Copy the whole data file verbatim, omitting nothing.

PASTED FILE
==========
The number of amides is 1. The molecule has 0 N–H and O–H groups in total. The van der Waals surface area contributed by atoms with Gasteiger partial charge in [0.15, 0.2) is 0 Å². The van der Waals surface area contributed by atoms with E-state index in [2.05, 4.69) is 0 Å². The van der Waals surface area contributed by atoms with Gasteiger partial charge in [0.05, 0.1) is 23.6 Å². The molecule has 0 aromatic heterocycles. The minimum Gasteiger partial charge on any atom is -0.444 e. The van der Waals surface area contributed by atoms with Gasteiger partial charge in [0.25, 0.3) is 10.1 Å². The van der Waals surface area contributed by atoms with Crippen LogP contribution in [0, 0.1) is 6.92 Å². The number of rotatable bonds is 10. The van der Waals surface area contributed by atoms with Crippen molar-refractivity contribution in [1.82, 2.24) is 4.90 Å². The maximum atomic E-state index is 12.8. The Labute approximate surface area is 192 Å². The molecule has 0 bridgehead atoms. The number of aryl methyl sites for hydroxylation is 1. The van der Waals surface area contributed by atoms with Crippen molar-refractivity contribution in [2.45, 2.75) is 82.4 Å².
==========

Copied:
The number of amides is 1. The molecule has 0 N–H and O–H groups in total. The van der Waals surface area contributed by atoms with Gasteiger partial charge in [0.15, 0.2) is 0 Å². The van der Waals surface area contributed by atoms with E-state index in [2.05, 4.69) is 0 Å². The van der Waals surface area contributed by atoms with Gasteiger partial charge in [0.05, 0.1) is 23.6 Å². The molecule has 0 aromatic heterocycles. The minimum Gasteiger partial charge on any atom is -0.444 e. The van der Waals surface area contributed by atoms with Gasteiger partial charge in [0.25, 0.3) is 10.1 Å². The van der Waals surface area contributed by atoms with Crippen LogP contribution in [0, 0.1) is 6.92 Å². The number of rotatable bonds is 10. The van der Waals surface area contributed by atoms with Crippen molar-refractivity contribution in [1.82, 2.24) is 4.90 Å². The maximum atomic E-state index is 12.8. The Labute approximate surface area is 192 Å². The molecule has 0 bridgehead atoms. The number of aryl methyl sites for hydroxylation is 1. The van der Waals surface area contributed by atoms with Crippen molar-refractivity contribution in [2.45, 2.75) is 82.4 Å².